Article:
Saturday, September 23, 2006

Cell phone concerto may be music to your ears

It's one musical performance where your cell phone can -- and should -- ring.

U.S. jazz composer David Baker is encouraging people to use their mobile phones during the debut performance of "Concertino for Cellular Phones and Orchestra" that will open the 20th anniversary season of the Chicago Sinfonietta classical music festival next month.

During the 15-minute composition, members of the audience and the orchestra will be asked to use their cell phones at various points throughout the piece with red and green lights telling them when to turn their phones on and off.

"I think some people would think it is insane to even think about trying to combine the cacophony of cell phones with the pristine purity, sometimes, of an orchestra," Baker, 74, told Reuters in an interview.

He also said this was first time in his career that he had finished a piece but did not know what the result would be.

"There's just no way to replicate 1,000 cell phones going off at once," he added, comparing the idea to that of a jazz band.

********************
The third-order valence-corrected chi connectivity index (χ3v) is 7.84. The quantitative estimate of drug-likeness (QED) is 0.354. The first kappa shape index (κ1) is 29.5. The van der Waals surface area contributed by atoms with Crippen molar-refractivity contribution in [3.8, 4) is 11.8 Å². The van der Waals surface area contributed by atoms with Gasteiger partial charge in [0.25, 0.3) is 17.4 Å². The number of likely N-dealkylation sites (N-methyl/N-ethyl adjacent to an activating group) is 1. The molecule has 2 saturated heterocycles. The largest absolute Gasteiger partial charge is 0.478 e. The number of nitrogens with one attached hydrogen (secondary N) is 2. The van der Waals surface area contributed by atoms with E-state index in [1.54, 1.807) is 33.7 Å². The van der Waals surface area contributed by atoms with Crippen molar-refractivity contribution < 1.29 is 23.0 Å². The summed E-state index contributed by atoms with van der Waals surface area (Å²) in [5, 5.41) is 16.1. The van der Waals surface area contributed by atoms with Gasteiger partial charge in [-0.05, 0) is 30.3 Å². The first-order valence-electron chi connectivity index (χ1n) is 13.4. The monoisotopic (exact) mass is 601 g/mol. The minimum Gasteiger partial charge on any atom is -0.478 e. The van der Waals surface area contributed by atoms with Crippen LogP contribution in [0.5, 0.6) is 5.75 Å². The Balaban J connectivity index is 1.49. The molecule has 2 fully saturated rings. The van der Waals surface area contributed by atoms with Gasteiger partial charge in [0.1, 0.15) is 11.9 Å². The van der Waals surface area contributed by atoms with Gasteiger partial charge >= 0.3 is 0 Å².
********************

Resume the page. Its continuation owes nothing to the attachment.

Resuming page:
Baker, who has more than 2,000 jazz, symphonic and chamber compositions to his credit, said people will also be encouraged to randomly increase and decrease the volume of their ring tones and try to recognize familiar tune fragments on the ring tones sounding on orchestra members' cell phones.

He said he hoped the contrast of chaos and structure in a constantly shifting orchestral scheme would replicate how cell phones create both order and chaos in our society.

"There's a wonderful balance ... because that's how our lives are," said Baker, a music professor at Indiana University.

Chicago Sinfonietta Maestro Paul Freeman came up with the idea of the cell phone concerto at an airport in Prague on his way home to Chicago.

"It just hit me," said Freeman, reached in Chicago.

"Sitting among these cell phones and people talking and laughing and arguing I thought: "Ah, there must be a way of refining this and making it into some kind of musical composition."

Both admit the toughest part of the idea will be to get people to participate. And what if they don't?

"Girl, my heart stops thinking about it," said Baker, adding: "It would be like your soloist didn't show up for your concerto."

Copyright © 2006 Reuters Limited.


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